comedians you should know

Vinny Thomas Will Host a Nature Show One Day

Illustration: Franziska Barczyk

This week, we’re highlighting 24 talented writers and performers for Vulture’s annual list “Comedians You Should and Will Know.” Our goal is to introduce a wider audience to the talent that has the comedy community and industry buzzing. (You can read more about our methodology at the link above.) We asked the comedians on the list to answer a series of questions about their work, performing, goals for the future, and more. Next up is Vinny Thomas.

What would your Real Housewives tagline be?
I would blink out “Momma needs her wine” in Morse code.

What of your work do you think you’re best known for, and what of your work are you most proud of?
I’m probably best known for my “Galactic Federation” video. I think I’m most proud of whatever I’m doing at the moment I’m doing it. Then, a few years later I’ll look back and think, That was just okay. And you know what? That’s growth.

Tell us one story from your childhood you think explains why you ended up becoming a comedian.
There was no way to know. When I was around 4, I used to gather my extended family and make them watch as I stumbled my way through “Bills, Bills, Bills,” by Destiny’s Child. I couldn’t sing. I did not know the words. It wasn’t funny.

If a network green-lit a semi-autobiographical series for you to star in tomorrow, what would your character’s name and job be?
My name would be Thomas, and I would be immortal. But I wouldn’t be a vampire or anything. I’d just be some guy who has lived for like 100,000 years but hasn’t done anything particularly special. I would be in insurance sales or accounting or something. I’d have no big grand plan and no mission. Sometimes I’d host little cookouts for my co-workers, who hate going but feel obligated. The meat is a little too dry.

If you had to come onstage to just one song for the rest of your life, what song would it be and why?
The Gregorian chant song from Halo, and it’s not close. I want to command an air of grand, ominous power. That’s very important.

Tell us everything about your worst show ever.
In college, a group of us were invited to do improv at this comedy festival. It was supposed to be this big thing. Like, they rented out a whole convention complex and everything. They even flew out some celebrities. But when I tell you NOBODY showed up … not a single, solitary soul bought a ticket to this entire convention. I don’t know if they didn’t advertise or what. Maybe the whole thing was a front to launder money? Whatever the reason, we were doing short-form improv games in front of an empty 300-plus-seat double-decker auditorium. And honestly? We ate.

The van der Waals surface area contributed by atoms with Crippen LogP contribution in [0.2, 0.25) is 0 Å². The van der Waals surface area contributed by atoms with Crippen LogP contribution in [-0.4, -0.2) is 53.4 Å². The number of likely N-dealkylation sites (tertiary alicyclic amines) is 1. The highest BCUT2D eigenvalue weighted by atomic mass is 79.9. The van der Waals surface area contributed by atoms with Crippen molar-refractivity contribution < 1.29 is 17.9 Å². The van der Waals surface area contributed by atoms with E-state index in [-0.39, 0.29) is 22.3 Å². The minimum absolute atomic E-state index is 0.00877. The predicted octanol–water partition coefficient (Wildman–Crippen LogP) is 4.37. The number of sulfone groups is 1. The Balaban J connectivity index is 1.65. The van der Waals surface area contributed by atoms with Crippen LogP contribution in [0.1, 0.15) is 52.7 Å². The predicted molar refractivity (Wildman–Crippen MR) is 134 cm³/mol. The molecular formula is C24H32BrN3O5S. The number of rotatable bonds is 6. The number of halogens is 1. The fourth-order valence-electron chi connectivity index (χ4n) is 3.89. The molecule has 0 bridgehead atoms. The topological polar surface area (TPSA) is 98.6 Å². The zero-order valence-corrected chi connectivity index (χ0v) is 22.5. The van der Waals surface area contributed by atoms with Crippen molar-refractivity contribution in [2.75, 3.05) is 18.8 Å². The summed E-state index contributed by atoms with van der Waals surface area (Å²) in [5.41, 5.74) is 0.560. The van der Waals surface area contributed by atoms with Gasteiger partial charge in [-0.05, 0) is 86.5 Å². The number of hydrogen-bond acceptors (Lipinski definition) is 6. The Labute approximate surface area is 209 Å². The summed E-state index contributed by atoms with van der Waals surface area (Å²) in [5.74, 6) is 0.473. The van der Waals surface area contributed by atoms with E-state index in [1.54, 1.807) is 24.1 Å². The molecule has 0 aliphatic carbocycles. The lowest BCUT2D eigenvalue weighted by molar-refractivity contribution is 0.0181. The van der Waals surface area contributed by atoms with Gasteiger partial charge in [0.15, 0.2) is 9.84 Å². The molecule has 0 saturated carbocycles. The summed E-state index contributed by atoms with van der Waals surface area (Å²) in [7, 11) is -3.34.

Nominate one comedian you don’t know personally who you think is overdue for wider recognition and why.
Felonious Munk deserves wider recognition (because of his talent and overall vibe).

When it comes to your comedy opinions — about material, performing, audience, the industry, etc. — what hill will you die on?
Do not cherish your social-media posts. Truly. Treat them like disposable little thoughts. Not a single one of them should be beyond the reach of your delete button. If they cause you even an ounce of stress, cull the tweet.

What’s an embarrassingly earnest goal you have?
I really, really want to host a nature show one day. I want to talk to scientists and learn about their work and flip rocks over to find bitchin’ little newts and stuff. I’ve always been fascinated by wildlife, and I don’t think that’s ever going to change. It’s a very important part of my identity. You know what? I love a good terrarium too. Maybe a terrarium-competition show.

What is the best comedy advice, and then the worst comedy advice, you’ve ever received, either when you were starting out or more recently? 
Best advice: Walk through open doors, even if they’re not the doors you’ve been waiting on. I don’t remember who told me that, but I think about it a whole lot. I love metaphors.

Worst advice was when my great-aunt (whom I LOVE) told me to “consider sending Lorne Michaels and Colin Jost a short letter letting them know you are interested in applying for a position.” I do sometimes wish the industry worked like that. I wish it was all just résumés and cover letters. I think that might be better. I am so bad at networking. I never know where to stand.

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Vinny Thomas Will Host a Nature Show One Day